Thanksgiving in the 1940s
As my 81st Thanksgiving approaches, I cannot help but look back over the years at the changing role my wife, Annette, and I have played in this important family event. For many years, we enjoyed gathering the clan in our home and providing the feast, but our days of hosting Thanksgiving have faded into the past. We have reached the point in life where we go to our children’s homes for the celebration. Annette, however, still cooks her pecan and apple pies, which are a favorite with our grandkids. In the distant past, we went to our parent’s homes when circumstances allowed. But my Navy career offered few such opportunities, so we were used to decades of having everyone within reach come to our home. As I keep looking back, I am reminded of the blog post I wrote a few years ago about celebrating the holiday in the years right after World War II, when I was a young child. I am repeating it here.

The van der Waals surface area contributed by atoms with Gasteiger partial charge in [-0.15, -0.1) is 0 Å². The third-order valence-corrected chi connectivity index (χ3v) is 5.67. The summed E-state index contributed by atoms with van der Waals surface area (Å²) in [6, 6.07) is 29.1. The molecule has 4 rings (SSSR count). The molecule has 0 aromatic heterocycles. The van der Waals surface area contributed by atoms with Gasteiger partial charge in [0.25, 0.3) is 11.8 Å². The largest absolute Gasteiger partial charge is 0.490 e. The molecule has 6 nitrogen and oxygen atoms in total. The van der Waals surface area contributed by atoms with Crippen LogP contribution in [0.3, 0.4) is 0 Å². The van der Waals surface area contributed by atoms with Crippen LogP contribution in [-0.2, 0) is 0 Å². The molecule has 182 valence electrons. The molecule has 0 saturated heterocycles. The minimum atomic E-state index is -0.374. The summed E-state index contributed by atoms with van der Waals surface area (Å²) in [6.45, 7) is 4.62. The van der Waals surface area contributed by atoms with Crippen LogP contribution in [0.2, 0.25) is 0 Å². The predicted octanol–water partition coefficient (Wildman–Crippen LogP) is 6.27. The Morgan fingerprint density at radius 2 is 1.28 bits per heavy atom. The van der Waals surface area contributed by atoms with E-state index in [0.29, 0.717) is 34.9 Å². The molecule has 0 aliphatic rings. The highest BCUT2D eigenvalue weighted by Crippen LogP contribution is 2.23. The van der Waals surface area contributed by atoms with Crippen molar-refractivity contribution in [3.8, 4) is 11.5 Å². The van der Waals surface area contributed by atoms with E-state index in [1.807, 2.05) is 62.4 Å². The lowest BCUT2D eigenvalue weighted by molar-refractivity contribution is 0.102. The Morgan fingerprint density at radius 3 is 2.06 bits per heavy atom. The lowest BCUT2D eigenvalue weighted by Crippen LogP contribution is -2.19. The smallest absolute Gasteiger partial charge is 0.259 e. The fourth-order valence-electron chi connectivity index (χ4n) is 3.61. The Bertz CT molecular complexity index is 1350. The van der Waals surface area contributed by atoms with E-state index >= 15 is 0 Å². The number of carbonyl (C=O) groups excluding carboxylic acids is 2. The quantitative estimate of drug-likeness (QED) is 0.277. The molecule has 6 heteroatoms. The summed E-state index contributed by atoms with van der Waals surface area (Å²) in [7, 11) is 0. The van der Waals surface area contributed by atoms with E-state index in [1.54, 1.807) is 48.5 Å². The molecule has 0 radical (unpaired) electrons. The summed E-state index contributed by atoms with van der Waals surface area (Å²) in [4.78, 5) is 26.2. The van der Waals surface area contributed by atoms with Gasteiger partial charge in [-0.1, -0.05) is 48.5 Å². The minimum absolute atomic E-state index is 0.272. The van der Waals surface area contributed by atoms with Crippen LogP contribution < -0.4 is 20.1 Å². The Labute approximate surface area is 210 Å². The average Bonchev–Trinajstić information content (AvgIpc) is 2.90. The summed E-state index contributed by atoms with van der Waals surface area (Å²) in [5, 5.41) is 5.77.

In my childhood, Thanksgiving was truly a family affair. I grew up in a large extended family whose spiritual anchor was my Grandmother Tatum. A physically a small woman, to us Edna Tatum was an awesome presence. She raised five daughters (Brenda, Olive, Evelyn, Lorene, and Sadie) essentially alone on an isolated farm outside El Dorado in South Central Arkansas. Her husband, Miller, worked for the railroad and was away from home five days a week. This left Grandma to run everything, including supervising and feeding the hired hands who worked the farm. Miller didn’t move his family into town because El Dorado was a rough oil boom-town in those days. He felt his daughters were far safer out in the country.